The Global Antiapartheid Movement, 1946–1994
Click here for the table of contents and links to full text.
On the twentieth anniversary of South Africa’s first free elections, this issue of Radical History Review revisits the struggle against apartheid from a transnational perspective.
Reflections John Saul offers his retrospective view of the South African liberation struggle, concluding that it is not over yet. Alex Lichtenstein interviews Sietse Bosgra, a central figure in the Dutch anti-apartheid movement.
Features Teresa Barnes uncovers the tensions between the US reproductive rights movement and the gender politics of the Zimbabwean revolution. Nicholas Grant explores the dynamics of Black transatlantic activism through the lives of Sidney Poitier, Canada Lee, and Z.K. and Frieda Matthews. Scott Laderman looks at sports boycotts against South Africa and the history of surfing. Jerry Dávila considers the intersection of anti-racism and anti-apartheid in the shifting politics of Brazil during the transition from dictatorship to democracy. And Olivia Greene looks at the ANC’s efforts to pre-figure a human rights culture based on international law while carrying on an armed struggle.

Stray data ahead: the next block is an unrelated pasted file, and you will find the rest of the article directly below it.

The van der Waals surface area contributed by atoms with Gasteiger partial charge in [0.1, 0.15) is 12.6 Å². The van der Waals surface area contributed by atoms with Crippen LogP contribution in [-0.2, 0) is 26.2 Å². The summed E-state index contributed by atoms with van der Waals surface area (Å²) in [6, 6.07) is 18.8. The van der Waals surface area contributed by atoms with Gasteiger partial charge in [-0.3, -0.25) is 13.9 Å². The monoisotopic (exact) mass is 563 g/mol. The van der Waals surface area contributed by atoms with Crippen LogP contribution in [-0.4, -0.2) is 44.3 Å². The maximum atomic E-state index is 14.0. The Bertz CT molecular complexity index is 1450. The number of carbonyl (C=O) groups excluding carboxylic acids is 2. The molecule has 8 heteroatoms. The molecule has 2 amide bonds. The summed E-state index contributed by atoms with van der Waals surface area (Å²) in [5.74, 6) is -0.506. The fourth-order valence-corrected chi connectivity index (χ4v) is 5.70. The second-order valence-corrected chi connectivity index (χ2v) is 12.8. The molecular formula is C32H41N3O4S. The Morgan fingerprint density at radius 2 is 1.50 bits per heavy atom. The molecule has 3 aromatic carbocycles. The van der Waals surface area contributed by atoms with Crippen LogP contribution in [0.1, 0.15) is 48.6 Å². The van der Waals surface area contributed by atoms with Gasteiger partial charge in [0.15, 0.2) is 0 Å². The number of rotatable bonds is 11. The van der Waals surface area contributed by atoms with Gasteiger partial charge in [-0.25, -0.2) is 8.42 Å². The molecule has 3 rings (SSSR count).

Archives and Public History Peter Limb, Richard Knight, and Christine Root provide a comprehensive global tour of the widely dispersed archival collections that make writing an international history of anti-apartheid movements possible. Sarah Melton takes us to the Birmingham Civil Rights Institute in Alabama, where she examines the potential dissonance between public presentation of the civil rights and anti-apartheid movements.
Curated Spaces Heike Hartmann and Susann Lewerenz compare the visual discourse of German anti-apartheid poster art on the two sides of the Berlin Wall.
Teaching Radical History William H. Chafe reviews “RFK in the Land of Apartheid.” Lauren Kientz Anderson describes her seminar on the global anti-apartheid movement, which uses the documentary film series, “Have You Heard from Johannesburg.”
Historiography and (Re)Views Rob Skinner sketches the history and historiography of radical anti-apartheid scholarship in Great Britain. Peter Limb reviews Robert Vinson’s transnational study of the spread of Garveyism in South Africa; Piero Gleijeses reviews Ryan Irwin’s new book on anti-apartheid and the Cold War; while Dilip Menon and Antoinette Burton debate Afro-Asian solidarities in the shadow of Bandung.